They say legends and ghost stories are often based on some truth, and the Winchester house is no different. Inspired by actual events, the incredible story of “the most haunted house in the world” takes place at the Winchester mansion, located 50 miles outside of San Francisco. Once owned by Sarah Winchester, the widow of firearms magnate William Wirt Winchester, the 24,000-square-foot Winchester mansion was brought to life in the 2018 film by the Spierig brothers: Michael Spierig and Peter Spierig (Jigsaw, Daybreakers). Peter Spierig also composes the score to the film. Keep reading to listen to the soundtrack and learn more about the movie now streaming on Netflix.
In case you’re wondering, you can indeed visit the “Winchester Mystery House” in San Jose, California. Get tickets here.
Lakeshore Records has released the Flashback—Original Motion Picture Soundtrack digitally on June 4 with music by Pilotpriest, AKA Anthony Scott Burns. The otherworldly electronic score taps into Burns’ memories and personal reflections providing a haunting backdrop to the dramatic thriller. View the tracklist, album purchase link, and film information below!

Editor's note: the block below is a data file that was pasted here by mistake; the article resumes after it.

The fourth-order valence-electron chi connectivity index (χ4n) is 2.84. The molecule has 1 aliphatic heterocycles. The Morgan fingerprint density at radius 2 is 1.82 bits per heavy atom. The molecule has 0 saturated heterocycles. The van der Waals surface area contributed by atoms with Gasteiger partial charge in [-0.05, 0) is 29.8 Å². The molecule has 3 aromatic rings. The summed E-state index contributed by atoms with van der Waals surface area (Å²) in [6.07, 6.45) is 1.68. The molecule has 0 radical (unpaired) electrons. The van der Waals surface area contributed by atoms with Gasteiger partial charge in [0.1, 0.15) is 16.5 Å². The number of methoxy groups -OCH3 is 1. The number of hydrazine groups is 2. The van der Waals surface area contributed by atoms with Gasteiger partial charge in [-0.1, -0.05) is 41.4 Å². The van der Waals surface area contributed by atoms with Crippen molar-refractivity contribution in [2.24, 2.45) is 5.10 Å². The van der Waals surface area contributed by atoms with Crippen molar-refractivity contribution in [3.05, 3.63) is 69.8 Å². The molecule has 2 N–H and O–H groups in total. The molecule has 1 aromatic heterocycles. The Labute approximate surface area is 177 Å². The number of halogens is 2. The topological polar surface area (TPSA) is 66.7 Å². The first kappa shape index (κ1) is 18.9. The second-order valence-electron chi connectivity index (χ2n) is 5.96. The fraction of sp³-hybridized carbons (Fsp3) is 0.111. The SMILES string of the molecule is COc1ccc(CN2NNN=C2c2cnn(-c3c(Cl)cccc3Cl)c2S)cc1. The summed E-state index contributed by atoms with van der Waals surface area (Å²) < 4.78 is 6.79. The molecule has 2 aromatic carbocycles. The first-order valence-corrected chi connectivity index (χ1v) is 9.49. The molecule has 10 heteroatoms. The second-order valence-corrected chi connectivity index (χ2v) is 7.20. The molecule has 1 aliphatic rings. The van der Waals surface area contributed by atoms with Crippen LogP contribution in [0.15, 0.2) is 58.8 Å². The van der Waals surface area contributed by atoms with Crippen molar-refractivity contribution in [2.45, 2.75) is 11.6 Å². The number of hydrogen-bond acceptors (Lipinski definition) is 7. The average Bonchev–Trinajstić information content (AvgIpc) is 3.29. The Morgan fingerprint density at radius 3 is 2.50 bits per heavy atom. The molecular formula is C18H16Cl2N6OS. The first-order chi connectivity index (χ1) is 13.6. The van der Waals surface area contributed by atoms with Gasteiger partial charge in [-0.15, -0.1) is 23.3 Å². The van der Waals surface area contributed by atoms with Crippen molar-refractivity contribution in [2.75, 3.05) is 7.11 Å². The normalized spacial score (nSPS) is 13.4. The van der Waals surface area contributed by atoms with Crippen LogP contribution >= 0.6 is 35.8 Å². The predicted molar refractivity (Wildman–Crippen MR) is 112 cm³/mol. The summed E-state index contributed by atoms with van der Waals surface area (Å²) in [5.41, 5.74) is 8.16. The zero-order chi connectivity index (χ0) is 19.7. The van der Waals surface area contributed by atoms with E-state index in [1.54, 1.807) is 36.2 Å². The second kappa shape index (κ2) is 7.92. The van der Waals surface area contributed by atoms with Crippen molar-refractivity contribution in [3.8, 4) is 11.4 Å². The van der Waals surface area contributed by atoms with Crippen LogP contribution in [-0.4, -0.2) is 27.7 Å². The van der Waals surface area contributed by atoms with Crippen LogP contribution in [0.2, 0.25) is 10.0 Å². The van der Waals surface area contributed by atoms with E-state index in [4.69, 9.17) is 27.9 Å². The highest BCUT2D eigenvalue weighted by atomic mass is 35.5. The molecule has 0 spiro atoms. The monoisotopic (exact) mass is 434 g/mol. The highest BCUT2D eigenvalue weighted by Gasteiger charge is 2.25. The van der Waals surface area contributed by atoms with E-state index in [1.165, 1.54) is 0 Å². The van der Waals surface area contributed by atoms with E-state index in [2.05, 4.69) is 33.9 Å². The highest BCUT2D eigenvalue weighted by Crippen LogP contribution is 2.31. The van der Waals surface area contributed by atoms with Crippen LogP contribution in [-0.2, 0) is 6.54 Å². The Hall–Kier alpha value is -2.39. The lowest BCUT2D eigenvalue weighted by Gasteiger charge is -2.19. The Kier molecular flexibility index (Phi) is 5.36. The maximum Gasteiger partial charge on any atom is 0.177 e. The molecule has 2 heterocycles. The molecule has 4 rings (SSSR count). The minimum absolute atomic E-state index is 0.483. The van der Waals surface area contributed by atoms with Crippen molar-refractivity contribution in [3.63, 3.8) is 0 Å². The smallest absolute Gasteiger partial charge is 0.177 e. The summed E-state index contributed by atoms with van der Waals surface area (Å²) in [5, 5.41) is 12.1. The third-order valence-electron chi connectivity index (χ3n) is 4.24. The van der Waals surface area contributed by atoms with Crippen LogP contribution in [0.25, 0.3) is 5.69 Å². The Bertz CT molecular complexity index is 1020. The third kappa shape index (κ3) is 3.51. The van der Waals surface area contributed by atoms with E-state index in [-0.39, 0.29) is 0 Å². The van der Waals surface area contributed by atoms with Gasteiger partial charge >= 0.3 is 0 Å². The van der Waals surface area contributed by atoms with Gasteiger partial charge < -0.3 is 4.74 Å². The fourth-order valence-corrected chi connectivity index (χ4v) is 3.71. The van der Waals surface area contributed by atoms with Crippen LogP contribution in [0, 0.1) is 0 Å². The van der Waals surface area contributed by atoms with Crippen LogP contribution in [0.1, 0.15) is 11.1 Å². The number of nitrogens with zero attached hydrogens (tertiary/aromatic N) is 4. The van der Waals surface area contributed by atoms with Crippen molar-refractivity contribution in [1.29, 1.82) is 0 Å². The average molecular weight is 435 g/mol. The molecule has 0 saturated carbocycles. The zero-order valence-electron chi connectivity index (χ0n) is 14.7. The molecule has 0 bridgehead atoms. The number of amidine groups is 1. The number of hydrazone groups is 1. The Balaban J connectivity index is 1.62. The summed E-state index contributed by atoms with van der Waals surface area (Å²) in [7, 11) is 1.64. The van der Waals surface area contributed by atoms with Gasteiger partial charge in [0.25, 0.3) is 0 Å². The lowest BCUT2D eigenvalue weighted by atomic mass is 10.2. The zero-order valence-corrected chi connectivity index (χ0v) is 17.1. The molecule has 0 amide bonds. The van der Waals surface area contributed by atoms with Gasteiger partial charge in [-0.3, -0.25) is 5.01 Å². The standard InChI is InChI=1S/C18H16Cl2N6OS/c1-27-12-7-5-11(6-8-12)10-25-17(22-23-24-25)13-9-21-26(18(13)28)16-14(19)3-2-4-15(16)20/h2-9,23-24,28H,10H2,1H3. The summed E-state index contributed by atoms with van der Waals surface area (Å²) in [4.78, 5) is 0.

Sienna Miller captivates in mind-bending romantic thriller Wander Darkly – LA Times
Lakeshore Records has released the soundtrack to Wander Darkly, available now digitally on all major music services! The album features score by Alex Weston (The Farewell). See the album tracklist and purchase links below.
Directed by Tara Miele, Wander Darkly film made its world premiere at Sundance earlier this year. Check out this interview with Weston at Sundance (via Cinemacy):
In our exclusive interview, Alex Weston talks about creating the sounds and his inspiration for this pseudo-surreal drama.
Lakeshore Records has released A Christmas Gift from Bob—Original Motion Picture Soundtrack featuring music by Patrick Neil Doyle with songs by K.T. Wild. Doyle’s sweetly orchestrated score and Wild’s affecting and wistful songs provide an uplifting backdrop to the film, a sequel to the hit “A Street Cat Named Bob.”